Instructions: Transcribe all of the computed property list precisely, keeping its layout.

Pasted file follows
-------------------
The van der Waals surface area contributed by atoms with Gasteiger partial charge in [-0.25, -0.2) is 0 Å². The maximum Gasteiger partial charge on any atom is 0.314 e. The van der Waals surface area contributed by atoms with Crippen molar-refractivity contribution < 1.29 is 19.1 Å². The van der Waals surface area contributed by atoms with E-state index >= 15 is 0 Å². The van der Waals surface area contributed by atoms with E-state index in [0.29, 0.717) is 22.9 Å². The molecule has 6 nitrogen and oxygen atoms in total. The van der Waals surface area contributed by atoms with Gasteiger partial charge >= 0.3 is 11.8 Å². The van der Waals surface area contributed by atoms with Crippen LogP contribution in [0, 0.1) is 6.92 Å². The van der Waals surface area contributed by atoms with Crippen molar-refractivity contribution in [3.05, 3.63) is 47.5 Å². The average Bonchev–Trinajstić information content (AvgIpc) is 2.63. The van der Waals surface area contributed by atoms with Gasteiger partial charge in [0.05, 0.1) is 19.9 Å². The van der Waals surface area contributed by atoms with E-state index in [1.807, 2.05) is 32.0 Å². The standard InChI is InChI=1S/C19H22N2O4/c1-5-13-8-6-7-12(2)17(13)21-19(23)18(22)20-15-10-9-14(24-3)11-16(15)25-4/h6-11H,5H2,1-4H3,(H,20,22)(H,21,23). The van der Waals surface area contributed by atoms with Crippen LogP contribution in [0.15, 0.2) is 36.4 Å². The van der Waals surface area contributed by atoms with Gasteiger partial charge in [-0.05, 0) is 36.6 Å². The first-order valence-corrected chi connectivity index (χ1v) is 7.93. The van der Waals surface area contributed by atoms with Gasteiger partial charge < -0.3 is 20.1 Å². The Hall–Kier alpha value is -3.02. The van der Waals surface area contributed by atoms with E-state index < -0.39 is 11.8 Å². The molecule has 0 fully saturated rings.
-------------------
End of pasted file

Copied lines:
The van der Waals surface area contributed by atoms with Gasteiger partial charge in [-0.25, -0.2) is 0 Å². The maximum Gasteiger partial charge on any atom is 0.314 e. The van der Waals surface area contributed by atoms with Crippen molar-refractivity contribution < 1.29 is 19.1 Å². The van der Waals surface area contributed by atoms with E-state index >= 15 is 0 Å². The van der Waals surface area contributed by atoms with E-state index in [0.29, 0.717) is 22.9 Å². The molecule has 6 nitrogen and oxygen atoms in total. The van der Waals surface area contributed by atoms with Gasteiger partial charge >= 0.3 is 11.8 Å². The van der Waals surface area contributed by atoms with Crippen LogP contribution in [0, 0.1) is 6.92 Å². The van der Waals surface area contributed by atoms with Crippen molar-refractivity contribution in [3.05, 3.63) is 47.5 Å². The average Bonchev–Trinajstić information content (AvgIpc) is 2.63. The van der Waals surface area contributed by atoms with Gasteiger partial charge in [0.05, 0.1) is 19.9 Å². The van der Waals surface area contributed by atoms with E-state index in [1.807, 2.05) is 32.0 Å². The standard InChI is InChI=1S/C19H22N2O4/c1-5-13-8-6-7-12(2)17(13)21-19(23)18(22)20-15-10-9-14(24-3)11-16(15)25-4/h6-11H,5H2,1-4H3,(H,20,22)(H,21,23). The van der Waals surface area contributed by atoms with Crippen LogP contribution in [0.15, 0.2) is 36.4 Å². The van der Waals surface area contributed by atoms with Gasteiger partial charge in [-0.05, 0) is 36.6 Å². The first-order valence-corrected chi connectivity index (χ1v) is 7.93. The van der Waals surface area contributed by atoms with Gasteiger partial charge < -0.3 is 20.1 Å². The Hall–Kier alpha value is -3.02. The van der Waals surface area contributed by atoms with E-state index < -0.39 is 11.8 Å². The molecule has 0 fully saturated rings.